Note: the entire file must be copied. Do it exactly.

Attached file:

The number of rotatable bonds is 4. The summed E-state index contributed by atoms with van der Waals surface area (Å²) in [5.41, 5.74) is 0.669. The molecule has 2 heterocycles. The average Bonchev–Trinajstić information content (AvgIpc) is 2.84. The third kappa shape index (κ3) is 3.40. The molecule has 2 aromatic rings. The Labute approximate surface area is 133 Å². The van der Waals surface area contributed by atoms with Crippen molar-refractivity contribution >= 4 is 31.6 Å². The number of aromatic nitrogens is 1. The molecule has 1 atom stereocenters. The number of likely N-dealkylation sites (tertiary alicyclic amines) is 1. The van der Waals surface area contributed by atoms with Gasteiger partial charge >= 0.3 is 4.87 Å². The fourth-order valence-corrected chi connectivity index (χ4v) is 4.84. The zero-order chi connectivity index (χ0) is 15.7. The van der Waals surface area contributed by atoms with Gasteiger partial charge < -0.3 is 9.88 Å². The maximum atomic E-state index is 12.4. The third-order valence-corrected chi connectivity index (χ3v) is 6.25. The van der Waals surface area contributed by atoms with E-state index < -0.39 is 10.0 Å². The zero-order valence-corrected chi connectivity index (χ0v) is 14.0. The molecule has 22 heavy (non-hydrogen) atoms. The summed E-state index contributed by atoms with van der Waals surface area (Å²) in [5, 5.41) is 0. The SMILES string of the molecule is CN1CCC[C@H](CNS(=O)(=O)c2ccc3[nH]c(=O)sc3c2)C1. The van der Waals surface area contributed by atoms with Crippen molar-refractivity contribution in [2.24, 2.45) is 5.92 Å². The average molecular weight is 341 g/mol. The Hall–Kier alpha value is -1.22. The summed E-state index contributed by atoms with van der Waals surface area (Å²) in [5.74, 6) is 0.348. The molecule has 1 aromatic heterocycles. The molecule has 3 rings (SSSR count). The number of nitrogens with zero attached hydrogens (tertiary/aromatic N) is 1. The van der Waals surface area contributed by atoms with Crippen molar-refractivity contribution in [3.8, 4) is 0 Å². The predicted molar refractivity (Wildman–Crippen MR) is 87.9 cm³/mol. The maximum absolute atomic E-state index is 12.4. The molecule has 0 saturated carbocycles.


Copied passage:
The number of rotatable bonds is 4. The summed E-state index contributed by atoms with van der Waals surface area (Å²) in [5.41, 5.74) is 0.669. The molecule has 2 heterocycles. The average Bonchev–Trinajstić information content (AvgIpc) is 2.84. The third kappa shape index (κ3) is 3.40. The molecule has 2 aromatic rings. The Labute approximate surface area is 133 Å². The van der Waals surface area contributed by atoms with Crippen molar-refractivity contribution >= 4 is 31.6 Å². The number of aromatic nitrogens is 1. The molecule has 1 atom stereocenters. The number of likely N-dealkylation sites (tertiary alicyclic amines) is 1. The van der Waals surface area contributed by atoms with Gasteiger partial charge >= 0.3 is 4.87 Å². The fourth-order valence-corrected chi connectivity index (χ4v) is 4.84. The zero-order chi connectivity index (χ0) is 15.7. The van der Waals surface area contributed by atoms with Gasteiger partial charge < -0.3 is 9.88 Å². The maximum atomic E-state index is 12.4. The third-order valence-corrected chi connectivity index (χ3v) is 6.25. The van der Waals surface area contributed by atoms with E-state index < -0.39 is 10.0 Å². The zero-order valence-corrected chi connectivity index (χ0v) is 14.0. The molecule has 22 heavy (non-hydrogen) atoms. The summed E-state index contributed by atoms with van der Waals surface area (Å²) in [5, 5.41) is 0. The SMILES string of the molecule is CN1CCC[C@H](CNS(=O)(=O)c2ccc3[nH]c(=O)sc3c2)C1. The van der Waals surface area contributed by atoms with Crippen molar-refractivity contribution in [2.24, 2.45) is 5.92 Å². The average molecular weight is 341 g/mol. The Hall–Kier alpha value is -1.22. The summed E-state index contributed by atoms with van der Waals surface area (Å²) in [5.74, 6) is 0.348. The molecule has 1 aromatic heterocycles. The molecule has 3 rings (SSSR count). The number of nitrogens with zero attached hydrogens (tertiary/aromatic N) is 1. The van der Waals surface area contributed by atoms with Crippen molar-refractivity contribution in [3.8, 4) is 0 Å². The predicted molar refractivity (Wildman–Crippen MR) is 87.9 cm³/mol. The maximum absolute atomic E-state index is 12.4. The molecule has 0 saturated carbocycles.